Ready for a new tea time favorite? Good, cause I’ve got one: chocolate- dipped pistachio lime matcha madeleines. Velvety and fluffy, these homemade madeleines are flavored with matcha powder, pistachios, hints of lime, and a touch of honey, and generously dipped in white chocolate.
These make an excellent food gift and are perfect for tea time and so many other occasions. The recipe isn’t complicated at all and the result well worth the effort. Every last crumb is of these madeleines is melt-in-your-mouth deliciousness, pinky promise. Read on for the recipe and my tips for making yummy, lush matcha madeleines!
Pistachio Lime Matcha Madeleines
So, when you sister buys matcha powder for a DIY beauty recipe and you love baking treats… what do you do? Nick a wee bit from her stash and bake chocolate-dipped matcha madeleines if you’re me.
I recently had a craving for homemade madeleines and was eager to create a recipe with matcha. Since I had never made anything with matcha before I was curious to see how it would taste.
I’m an avid tea drinker, but I don’t like teas that have a strong, bitter flavor. Madeleines have a texture somewhere between a sponge cake and fluffy cupcakes. They aren’t overly sweet, and I was pleasantly surprised how delicious these pistachio lime matcha madeleines turned out.
The matcha aroma is very mild and blends perfectly with the subtle citrusy notes of the lime juice and zest. Pistachios and honey round out this flavor profile and give the madeleines a soft, bouncy texture.
The honey also helps the biscuits from drying out too quickly when you store them in an airtight container. These yum little bites are sure to make a favorite in our home.
Tips for baking homemade matcha madeleines
Below I have written down a few tips and tricks. I hope these tips help you to achieve delicious madeleines at home and if you have any questions, just drop me a comment below. I’d love to hear from you!
Madeleine batter is notorious for sticking to the tin (pan). To release the madeleines easily after baking, it’s important to prep the tin (pan) properly. You can either brush the tin with melted butter or spray with nonstick cooking spray and if you see any bare spots grease again. Do this for silicone molds, too.
I used a heavy tinned steel madeleine tin (pan) and had no problems getting the madeleines out after they had cooled for 10 minutes after baking. If you have an older, much-used madeleine tin (pan) and experience difficulties in getting the biscuits out, lightly dust the tin (pan) with flour.
And don’t fret if you don’t own a madeleine tray, baking the cookies in a cupcake tin (pan) works just as beautiful.
Mix the batter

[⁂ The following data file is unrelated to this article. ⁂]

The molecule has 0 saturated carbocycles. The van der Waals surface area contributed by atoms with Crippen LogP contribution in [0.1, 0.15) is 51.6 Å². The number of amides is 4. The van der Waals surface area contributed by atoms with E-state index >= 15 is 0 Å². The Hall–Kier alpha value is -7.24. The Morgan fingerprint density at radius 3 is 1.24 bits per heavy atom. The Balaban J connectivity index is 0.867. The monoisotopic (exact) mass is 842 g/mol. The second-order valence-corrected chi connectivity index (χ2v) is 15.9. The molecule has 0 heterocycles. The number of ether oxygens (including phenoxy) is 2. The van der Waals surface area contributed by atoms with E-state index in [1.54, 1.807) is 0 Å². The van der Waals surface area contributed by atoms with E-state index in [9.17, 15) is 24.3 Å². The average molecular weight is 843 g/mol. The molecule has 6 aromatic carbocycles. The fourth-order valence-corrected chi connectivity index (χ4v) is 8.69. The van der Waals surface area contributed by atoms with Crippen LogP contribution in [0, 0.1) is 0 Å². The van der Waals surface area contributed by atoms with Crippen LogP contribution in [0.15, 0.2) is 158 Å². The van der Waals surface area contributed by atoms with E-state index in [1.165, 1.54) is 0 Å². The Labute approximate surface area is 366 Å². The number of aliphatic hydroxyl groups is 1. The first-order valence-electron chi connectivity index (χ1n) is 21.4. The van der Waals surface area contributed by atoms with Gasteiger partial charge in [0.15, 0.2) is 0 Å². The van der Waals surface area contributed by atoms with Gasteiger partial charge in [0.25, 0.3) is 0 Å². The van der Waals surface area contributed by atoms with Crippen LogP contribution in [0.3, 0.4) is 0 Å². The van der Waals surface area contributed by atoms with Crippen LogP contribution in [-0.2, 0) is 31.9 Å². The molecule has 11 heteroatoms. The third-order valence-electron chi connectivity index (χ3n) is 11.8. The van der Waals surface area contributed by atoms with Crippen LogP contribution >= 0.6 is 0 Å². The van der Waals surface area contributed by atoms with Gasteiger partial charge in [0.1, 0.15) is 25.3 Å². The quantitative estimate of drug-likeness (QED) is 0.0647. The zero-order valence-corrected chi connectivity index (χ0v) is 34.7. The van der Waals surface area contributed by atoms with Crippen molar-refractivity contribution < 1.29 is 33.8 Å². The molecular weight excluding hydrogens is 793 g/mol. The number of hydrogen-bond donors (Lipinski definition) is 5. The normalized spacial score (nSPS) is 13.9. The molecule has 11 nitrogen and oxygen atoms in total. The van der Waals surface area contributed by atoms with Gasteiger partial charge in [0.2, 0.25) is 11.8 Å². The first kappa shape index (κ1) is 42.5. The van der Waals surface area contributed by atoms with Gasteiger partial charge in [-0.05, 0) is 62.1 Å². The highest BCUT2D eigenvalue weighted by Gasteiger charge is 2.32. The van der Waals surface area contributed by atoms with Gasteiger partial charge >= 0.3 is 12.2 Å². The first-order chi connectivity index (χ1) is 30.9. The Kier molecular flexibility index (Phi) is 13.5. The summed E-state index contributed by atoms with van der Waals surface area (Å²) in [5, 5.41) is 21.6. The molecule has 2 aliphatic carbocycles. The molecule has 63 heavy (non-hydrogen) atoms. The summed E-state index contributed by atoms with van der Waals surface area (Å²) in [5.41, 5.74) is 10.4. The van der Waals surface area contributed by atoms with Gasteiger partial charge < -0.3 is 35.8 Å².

Melt the butter in the microwave or on the lowest flame on the stove top and set it aside to cool a little. Once you can to touch the bowl containing the butter comfortably, the butter has the right temperature to be added to the batter.
Sift the dry ingredients (except for the salt and ground pistachios) one to two to times, until the mixture looks uniform and no lumps of matcha or baking soda remain. Then stir in the salt and ground pistachios.
The next step is to mix the eggs, yolks, sugar, and honey until pale and fluffy. The mixture should double to triple in volume. Please use fresh eggs from a good source as they will hold up better and produce a nicer flavor.
Next, gently fold the dry ingredients into the sugar-honey-egg mixture. Keep folding until you see no more flour and scrape down the sides and bottom of the bowl. Then add the melted butter and lime juice. When adding the butter, the batter will look like a grease slush for a moment, and that is fine. Just keep stirring and folding until you have a homogenous batter.
Then cover the mixing bowl with clingfilm (plastic/Saran wrap) and place in the fridge to chill for 30 minutes. This step is important to get a fluffy and lush texture. The flour begins to soak and the baking soda will start to rise. When you take the batter out of the fridge, you’ll notice that it will be firmer than it was before.
Bake the madeleines
I recommend using a piping (pastry) bag to fill the batter into the cavities of the madeleine mold. You could also use a spoon, I just found piping the most comfortable and least messy method.
The baking time ranges from 12 to 15. Start checking the madeleines after 10 minutes. Once they start to brown around the edges and skewer comes out clean, the madeleines are done. You’ll also so notice that the oven temperature isn’t very high. This helps to avoid burning and the madeleines only to rise in the center.
Finally, let them cool for a few minutes before taking the madeleines out of the tin (pan). If the biscuits are too warm, they’re more likely to break.
Gift the madeleines
Home baked goods are always a lovely gift, and every lover will appreciate these matcha biscuits! I put a couple of them into a cute clip-top jar, which I decorated with a lace ribbon and a cute printable label (scroll to the end of the post to download it).
And there you have a nicely wrapped little present for birthdays, mother’s and father’s day, or teacher appreciation.
You can also pack the madeleines individually in cellophane treat bags, attach a thank you tag and gift them as favors for weddings, showers, and parties. Just make sure that the material you choose to wrap them is airtight to prevent them from drying out.
Click on the button to download your free printable gift tags and gift wrap your gifts in style!